• announcements for the press that are not yet ready to be released

Note that background information prepared for discussion purposes but not intended for future publication is not exempt from disclosure.

Information Commissioner guidelines on this exemption can be found here.

(ii) Law enforcement (Section 31)

Information is exempt from disclosure if it would be prejudicial to (a) the prevention or detection of crime, (b) the apprehension or prosecution of offenders and in various other circumstances such as securing health and safety at work, ascertain whether any person has failed to comply with the law and so on.

(iv) Prejudice to effective conduct of public affairs (Section 36)

Under this exemption information may not be disclosed if, in the opinion of a qualified person, it would, inter alia, be prejudicial to free and frank debate, provision of advice etc. The qualified person in respect of individual university institutions is the Vice-Chancellor or equivalent i.e. for Queen Mary it is the Principal.

(v) Communications with the Queen, the royal family and the royal household (Section 37)

The duty to confirm or deny also does not apply e.g. regarding honours.

(vi) Health and safety (Section 38)

Information is exempt from disclosure if its disclosure would endanger the mental or physical health or safety of any individual. In this case there is no obligation to advise whether the information is held or not.

In all other cases health and safety information relating to QMUL is likely to be disclosable.

(vii) Legal professional privilege (Section 42)

The Information Commissioner has issued guidelines on this topic.

(viii) Commercial interests (Section 43)

Information is exempt from disclosure if it is a trade secret or its release would be likely to prejudice the commercial interests of any organisation or person, including QMUL.

Where the exemption claimed is a trade secret it does not remove the obligation to confirm or deny whether the information is held. However, there is no obligation to confirm or deny where the information might be prejudicial to commercial interests.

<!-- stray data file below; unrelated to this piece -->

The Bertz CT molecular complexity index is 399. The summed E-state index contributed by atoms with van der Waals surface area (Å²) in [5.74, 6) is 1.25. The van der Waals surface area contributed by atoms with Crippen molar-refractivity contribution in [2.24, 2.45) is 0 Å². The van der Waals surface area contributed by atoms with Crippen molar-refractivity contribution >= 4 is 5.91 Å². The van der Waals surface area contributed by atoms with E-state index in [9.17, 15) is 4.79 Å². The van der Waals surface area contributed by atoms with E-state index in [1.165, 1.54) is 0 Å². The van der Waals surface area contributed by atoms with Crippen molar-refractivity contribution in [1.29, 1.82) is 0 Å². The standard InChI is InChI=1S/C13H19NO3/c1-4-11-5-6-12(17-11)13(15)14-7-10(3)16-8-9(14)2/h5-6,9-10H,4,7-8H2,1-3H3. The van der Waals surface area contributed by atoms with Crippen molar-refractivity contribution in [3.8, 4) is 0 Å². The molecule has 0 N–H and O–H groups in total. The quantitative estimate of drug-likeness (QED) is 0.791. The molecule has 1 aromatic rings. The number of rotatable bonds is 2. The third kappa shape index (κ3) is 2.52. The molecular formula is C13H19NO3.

Contracts with third parties should be considered under this heading. It should not be automatically assumed that all contracts are exempt from disclosure. Disclosure may not be prejudicial to commercial interests at all. Only certain sections may be exempt from disclosure. If a request for contract information is received, the third party should be contacted for comment (while keeping sight of the 20 day response period). It will remain a decision for QMUL (rather than the third party) as to whether disclosure is required or will be made under the Act. Future contracts should include clauses advising the third party of obligations under the Act.

Note that the public interest test must be applied before exempting information from disclosure. Information is not exempt from disclosure on the grounds that it is damaging to a public authority.

Guidelines from the Information Commissioner are available on Commercial Interests and Public Sector contracts.

(e) Other exemptions unlikely to apply to universities i.e. for the record

Possibly some could apply to academic research.

(i) Information about or supplied by security bodies (Section 23)

(ii) National security (Section 24)

(iii) Defence (Section 26)

(iv) International relations (Section 27)

(v) Relations within the United Kingdom (Section 28)

(vi) The economy (Section 29)

(vii) Investigations and proceedings (Section 30)

(viii) Court records (Section 32)

(ix) Audit functions (Section 33)
This exemption is unlikely to apply to QMUL as it only relates to public authorities who have an audit function (widely interpreted) in relation to other public authorities. The exemption would apply to information that if released would be prejudicial to the effective performance of an audit. The exemption could apply to HEFCE or the QAA in their audits of universities.

(x) Parliamentary privilege (Section 34)

(xi) Formulation of government policy (Section 35)

(xii) Environmental information (Section 39)
This exemption is a technicality given that disclosure according to a separate piece of legislation is required under the Environmental Information Regulations 2004.